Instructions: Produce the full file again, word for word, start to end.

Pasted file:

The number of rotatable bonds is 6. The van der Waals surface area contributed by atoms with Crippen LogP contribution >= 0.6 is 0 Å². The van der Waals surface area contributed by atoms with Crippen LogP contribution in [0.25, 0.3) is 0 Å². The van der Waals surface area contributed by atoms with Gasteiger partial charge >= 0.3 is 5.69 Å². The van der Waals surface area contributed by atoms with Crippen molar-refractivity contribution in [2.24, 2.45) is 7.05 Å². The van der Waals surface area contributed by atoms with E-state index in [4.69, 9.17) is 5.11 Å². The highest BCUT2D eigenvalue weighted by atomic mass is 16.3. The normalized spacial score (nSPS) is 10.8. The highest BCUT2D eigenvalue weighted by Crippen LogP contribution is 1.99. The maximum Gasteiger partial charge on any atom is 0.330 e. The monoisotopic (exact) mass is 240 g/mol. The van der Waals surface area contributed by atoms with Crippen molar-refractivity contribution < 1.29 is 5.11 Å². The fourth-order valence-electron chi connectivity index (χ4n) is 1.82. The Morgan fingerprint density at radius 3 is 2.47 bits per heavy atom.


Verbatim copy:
The number of rotatable bonds is 6. The van der Waals surface area contributed by atoms with Crippen LogP contribution >= 0.6 is 0 Å². The van der Waals surface area contributed by atoms with Crippen LogP contribution in [0.25, 0.3) is 0 Å². The van der Waals surface area contributed by atoms with Gasteiger partial charge >= 0.3 is 5.69 Å². The van der Waals surface area contributed by atoms with Crippen molar-refractivity contribution in [2.24, 2.45) is 7.05 Å². The van der Waals surface area contributed by atoms with E-state index in [4.69, 9.17) is 5.11 Å². The highest BCUT2D eigenvalue weighted by atomic mass is 16.3. The normalized spacial score (nSPS) is 10.8. The highest BCUT2D eigenvalue weighted by Crippen LogP contribution is 1.99. The maximum Gasteiger partial charge on any atom is 0.330 e. The monoisotopic (exact) mass is 240 g/mol. The van der Waals surface area contributed by atoms with Crippen molar-refractivity contribution < 1.29 is 5.11 Å². The fourth-order valence-electron chi connectivity index (χ4n) is 1.82. The Morgan fingerprint density at radius 3 is 2.47 bits per heavy atom.